In one example, the flow control device 41 includes multiple hinged flaps 42 arranged circumferentially about the rear of the fan nacelle 34. The hinged flaps 42 can be actuated independently and/or in groups using segments 44. In one example, the segments 44 and each hinged flap 42 can be moved angularly using actuators 46. The segments 44 are guided by tracks 48 in one example.

Referring to FIGS. 1 and 2, the engine 10 includes a controller 50 that commands the flow control device 41 to limit the speed of the low pressure turbine 18. However, limiting the low pressure turbine speed in a conventional turbofan engine reduces the available thrust. This can be particularly problematic for high altitude take-off conditions, which typically require the maximum thrust from the engine. Thus, reducing the low turbine speed is not possible unless the needed thrust can be achieved. The example turbofan engine and control system provides the needed thrust with a slower low pressure turbine speed than would be needed otherwise.

The controller 50 communicates with, for example, a speed sensor, altitude sensor and throttle position sensor 52, 54, 56. In the example, the speed sensor 52 provides the speed of the low pressure turbine 18, which corresponds with the speed of the low spool 14. The low pressure turbine speed can be determined directly or indirectly. The altitude sensor 54 provides information relating to the altitude of the aircraft, which is particularly relevant for take-offs from high altitude runways. The throttle position sensor 56 can communicate, for example, a full throttle position indicative of a take-off. Additional and/or different sensors can also be used.

In one example, the above information is used by the controller 50 to determine if the low pressure turbine 18 speed is approaching its maximum design speed, which is illustrated at 60 in FIG. 3. In one example, it is desirable to maintain a safety margin relative to the maximum design speed such that the operating speed of the low pressure turbine 18 is less than the maximum design speed, shown at block 62. The controller 50 monitors for various conditions using the sensors 52, 54, 56, shown at block 64. When the controller 50 determines that conditions exist for a desired thrust that would result in an undesired speed, shown at block 66 (for example, high altitude take-offs), the controller 50 commands the flow control device 41 to effectively reduce the nozzle exit area 40 (block 68). For the example shown in FIG. 2, the controller 50 commands the actuators 46 to close the flaps 42 (moving them radially inward from the position shown) to physically reduce the area of the nozzle. This control scheme can be used to limit the low pressure turbine speed, or the speed of any other component coupled to the turbofan, for any conditions desired.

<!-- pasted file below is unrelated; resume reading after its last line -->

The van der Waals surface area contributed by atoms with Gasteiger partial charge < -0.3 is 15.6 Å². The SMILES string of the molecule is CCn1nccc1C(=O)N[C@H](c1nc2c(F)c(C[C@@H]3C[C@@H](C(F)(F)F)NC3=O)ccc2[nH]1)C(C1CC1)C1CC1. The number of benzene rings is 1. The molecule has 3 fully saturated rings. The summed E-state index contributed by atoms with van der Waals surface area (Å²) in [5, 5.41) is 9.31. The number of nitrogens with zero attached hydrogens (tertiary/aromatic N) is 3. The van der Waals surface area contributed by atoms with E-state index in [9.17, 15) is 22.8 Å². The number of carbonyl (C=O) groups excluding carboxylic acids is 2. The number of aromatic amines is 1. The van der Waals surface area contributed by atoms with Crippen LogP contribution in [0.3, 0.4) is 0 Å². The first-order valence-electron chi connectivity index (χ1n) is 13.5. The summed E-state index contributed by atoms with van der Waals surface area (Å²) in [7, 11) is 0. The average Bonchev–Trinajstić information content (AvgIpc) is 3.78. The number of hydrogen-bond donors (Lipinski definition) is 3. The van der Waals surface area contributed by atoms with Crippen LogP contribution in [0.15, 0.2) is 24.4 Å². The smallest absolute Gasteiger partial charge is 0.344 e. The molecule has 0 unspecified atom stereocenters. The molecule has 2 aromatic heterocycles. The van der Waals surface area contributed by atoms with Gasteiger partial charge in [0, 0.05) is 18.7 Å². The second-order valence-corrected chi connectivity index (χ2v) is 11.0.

Effectively reducing the nozzle exit area 40 has two effects. First, a backpressure on the turbofan 20 is increased providing resistance to its rotation. This counteracts an increase in low pressure turbine speed since the low pressure turbine 18 and turbofan 20 are coupled to one another via the low spool 14. Second, the thrust provided by the bypass flow path 39 is increased from the throttling provided by the effectively smaller nozzle exit area 40. In this manner, the example turbofan engine 10 is capable of providing the needed thrust at a reduced low pressure turbine speed as compared to conventional turbofan engines.

Although an example embodiment of this invention has been disclosed, a worker of ordinary skill in this art would recognize that certain modifications would come within the scope of this invention. For that reason, the following claims should be studied to determine the true scope and content of this invention.